In a micromanaged working environment, a manager closely observes or controls the work of the employees. This is done to ensure that tasks are performed in a precise manner – the way the management wants the work done. While it spring from a positive intention, it usually causes more problem rather than improvements in productivity. There are other negative effects of micromanagement. Let's take a look.
Loss of trust - Micromanaged staff don't usually trust their managers. They simply focus on their jobs. Loss of trust can lead to decreased productivity and loss of employees. Your staff must be able to trust you as much as you trust them. Micromanagement destroys trust.
Dependent employees - Your staff will depend on everything you say since they want to make sure they'll do exactly want them to do. They won't have the confidence to perform tasks on their own. They will feel that they can no longer handle work without your guidance. Independent employees make use of their own skills, talents and insights that are unique to each of them. Independent employees contribute more to any business compared to micromanaged ones.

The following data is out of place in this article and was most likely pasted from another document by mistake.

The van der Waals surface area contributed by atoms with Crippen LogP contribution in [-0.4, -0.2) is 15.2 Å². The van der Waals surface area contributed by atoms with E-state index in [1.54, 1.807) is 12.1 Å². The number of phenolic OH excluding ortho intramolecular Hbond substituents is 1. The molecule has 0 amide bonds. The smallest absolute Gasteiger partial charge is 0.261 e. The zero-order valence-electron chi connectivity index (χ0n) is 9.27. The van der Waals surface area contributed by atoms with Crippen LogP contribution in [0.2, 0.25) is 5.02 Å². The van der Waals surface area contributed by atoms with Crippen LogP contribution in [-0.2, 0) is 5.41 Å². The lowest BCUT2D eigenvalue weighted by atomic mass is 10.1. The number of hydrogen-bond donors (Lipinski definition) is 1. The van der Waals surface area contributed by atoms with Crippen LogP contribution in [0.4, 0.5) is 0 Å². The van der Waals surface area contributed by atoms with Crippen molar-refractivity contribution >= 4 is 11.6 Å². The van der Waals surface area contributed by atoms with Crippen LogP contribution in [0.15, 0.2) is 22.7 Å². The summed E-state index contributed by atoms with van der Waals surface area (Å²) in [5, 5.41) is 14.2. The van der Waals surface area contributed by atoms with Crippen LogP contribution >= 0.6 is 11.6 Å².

Lack of autonomy - Micromanaged employees lose their autonomy. Consequently, they will lose the desire to do anything apart from what you demand from them. They won't go the extra mile when performing a task and they won't take pride in what they do. Hence, they will be less fruitful in the workplace.
High turnover of staff - Micromanaged employees often quit. Constant training and re-training of staff affect the company’s foundation and destroys its image and morale.
Your own burnout - Micromanagement is exhausting. Getting into the details of almost everything will make you tired and restless faster. When you're burned out, you're most likely to treat your employees roughly. Micromanagement will affect your mental and physical health. So take the time to breathe and just let your employees carry on with their jobs independently.